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Changing the Course of Our Cities
Since its inception, the Future Consensus Institute (Yeosijae) has focused on “the crisis of urban civilization”, studying different trends, backgrounds, and possible solutions to the crisis. In the past, discussions were primarily focused on the sustainability crisis of large cities and the loss of small towns. An independent session on these issues was even held at the 2019 BOAO Forum for Asia. However, the outbreak of COVID-19 has elevated these issues to the global center stage. We would like to share our findings in four parts, with titles as follows:
Wuhan, Milano, New York, London,
Daegu and Tokyo
The impact of the COVID-19 pandemic has reached out far and wide, affecting cities alike, including Wuhan, Milano, New York, London, and closer to home, Daegu in South Korea and Tokyo in Japan. Changes in urban areas brought on by COVID-19 have decorated the headlines of newspapers both domestically and internationally, illustrated in the examples of “COVID-19 Strikes Megalopolis, Urban Civilization in Crisis (Apr. 17. Pressian)” and “Cities after coronavirus: how COVID-19 could radically alter urban life (Mar. 26. Guardian)”. This demonstrates why the United Nations selected sustainable cities as one of the main 17 Sustainable Development Goals (SDGs) in 2016.
The world is facing an existential threat from the sustainability crisis. The Asian Development Bank (ADB) estimates that the climate impacts will displace 410 million people by 2025 in just Asia alone. Once the global temperature rise reaches 2 degrees Celsius compared to the pre-industrialization era, or the CO2 concentration of 450 parts per million, we will have reached the point of no return on the road to destruction. At the current rate of CO2 gains, humanity has just about 12 years remaining until we reach the tipping point. Still, no actions are being taken.
91% of OECD’s 275 Cities
At-Risk of Exposure to Fine Particles
Cities account for 71% of energy-related emissions, a major contributor to CO2 emissions. Less than 1% of 13,000 cities across 189 nations (or just one hundred metropolises) release 18% of the global greenhouse gas emissions. The primary source of air pollution is urban transportation, with air pollution causing 7 million deaths just in 2018 alone. 91% of the 275 cities in OECD countries are at risk of exposure to particulate matter (exceeding the WHO guideline on annual average PM 2.5 concentration of 10μg/m³), with growing cities in emerging countries faring much worse. Delhi (India) recorded PM10 levels 10 times the WHO annual mean guideline of 20μg/m³, followed by Cairo (Egypt) and Dhaka (Bangladesh) with 7 times, and Beijing (China) and Mumbai and Calcutta (India) with 5 times the standard (2018 WHO data).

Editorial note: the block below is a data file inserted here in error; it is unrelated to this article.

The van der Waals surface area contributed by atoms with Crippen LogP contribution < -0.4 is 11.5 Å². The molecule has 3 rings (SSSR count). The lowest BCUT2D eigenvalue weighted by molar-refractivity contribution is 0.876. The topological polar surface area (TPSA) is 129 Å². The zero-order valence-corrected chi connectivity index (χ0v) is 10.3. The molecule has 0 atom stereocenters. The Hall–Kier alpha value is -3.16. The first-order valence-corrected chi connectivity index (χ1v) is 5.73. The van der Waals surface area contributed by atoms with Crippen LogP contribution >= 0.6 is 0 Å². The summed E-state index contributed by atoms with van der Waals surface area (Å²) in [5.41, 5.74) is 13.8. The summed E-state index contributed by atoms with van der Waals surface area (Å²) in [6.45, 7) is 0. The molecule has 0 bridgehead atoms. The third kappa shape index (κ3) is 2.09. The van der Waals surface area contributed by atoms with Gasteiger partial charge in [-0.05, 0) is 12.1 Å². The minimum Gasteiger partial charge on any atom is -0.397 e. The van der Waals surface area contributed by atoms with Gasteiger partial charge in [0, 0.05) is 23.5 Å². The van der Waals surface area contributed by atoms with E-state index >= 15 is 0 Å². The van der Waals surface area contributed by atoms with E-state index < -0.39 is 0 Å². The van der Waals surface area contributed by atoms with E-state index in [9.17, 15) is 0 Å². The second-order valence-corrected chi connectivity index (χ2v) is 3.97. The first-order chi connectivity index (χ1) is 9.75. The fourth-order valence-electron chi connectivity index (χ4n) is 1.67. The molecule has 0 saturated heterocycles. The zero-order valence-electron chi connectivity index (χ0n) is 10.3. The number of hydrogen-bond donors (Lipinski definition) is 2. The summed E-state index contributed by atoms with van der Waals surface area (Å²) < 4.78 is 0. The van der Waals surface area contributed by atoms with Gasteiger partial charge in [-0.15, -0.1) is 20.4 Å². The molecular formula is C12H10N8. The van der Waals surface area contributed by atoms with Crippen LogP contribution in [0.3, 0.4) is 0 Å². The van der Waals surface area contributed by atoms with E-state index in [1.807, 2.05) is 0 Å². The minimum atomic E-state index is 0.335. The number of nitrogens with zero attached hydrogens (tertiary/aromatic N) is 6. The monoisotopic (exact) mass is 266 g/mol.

New York’s 1% Hauls in More than
Forty Times the Average Income of the Bottom 99%
Climate and air pollution are not the only problems of our cities. City dwellers are also faced with unsustainable social conditions. Inequality in metropolitan areas of advanced states rival those in countries deemed to be the most unequal. New York, where the income of the top 1 percent outstrips the bottom 99 percent by 40 folds, has a Gini coefficient of 0.504, similar to the levels of Swaziland. L.A. (0.496) hovers just below Sri Lanka (0.490), whereas Boston (0.469) is slightly above Rwanda (0.468). In London, the top 10 percent possess 295 times the wealth of the lower 10 percent. Seoul (0.336 as of 2017, the Seoul Institute) placed above Mongol (0.327) and Albania (0.332) (World Bank data). In comparison with small-sized cities and rural areas, the relative poverty rate in metropolitan areas was significantly higher with greater increases. The number of people in poverty in the largest cities of the U.S. has increased by twofold between 1970 and 2015, from 15 million people to almost 30 million. However, the rates in rural areas have remained static, maintaining the same level of 8 million people since the 1970s.
Higher living expenses, namely the cost of living, are the main sources of income inequality. According to the Seoul Institute, income inequality in Seoul increased from 2008, despite increases in the overall wage and salary income. This is because the burden of housing cost is heaviest for low-income households. When housing costs were deducted from the disposable income of households in Seoul, the gap grew even wider.
Having to Work Fingers to the Bone
To Pay Off Mortgage Loans
The same trend can be observed in other metropolises throughout the world, with housing expenditures ranging from 30 percent (Boston) to 120 percent (Beijing) of net income. Housing costs in Beijing have been driven up by people flooding into the capital due to worsening economic conditions in nearby regions, while much of the land has been allocated to the state and state-owned businesses. As a result, many people, with exceptions to high-income households, are being driven out to the outskirts of the city. The best performing cities and provinces of China, specifically Beijing, Shanghai, Shenzhen, and Zhejiang, were amongst the lowest in the happiness index due to spikes in housing prices. In 2010, when the Chinese economy was rapidly expanding, the first happiness index in China for the middle class, the “White Book of Happiness of Middle-Class Families”, was released. Many households surveyed in the report felt unhappy about the increasing pressure of mortgage loans and having to work longer hours to make ends meet. The price of homes in Silicon Valley is four times the national average, explaining why the net inflow of people has shrunk from 19,511 in 2012 to 308 in 2017.
Metropolitans also suffer from the loss of time due to congestion. For commuters polled by Ford Germany, commuting to work was more stressful than a dentist appointment. Inequalities and stresses in urban environments have turned depression into the world’s largest health problem (contributing 15 percent of the total burden of disease, WHO 2016). With one out of ten people suffering from depression committing suicide, large cities are threatening not only nature but the lives of humans as well.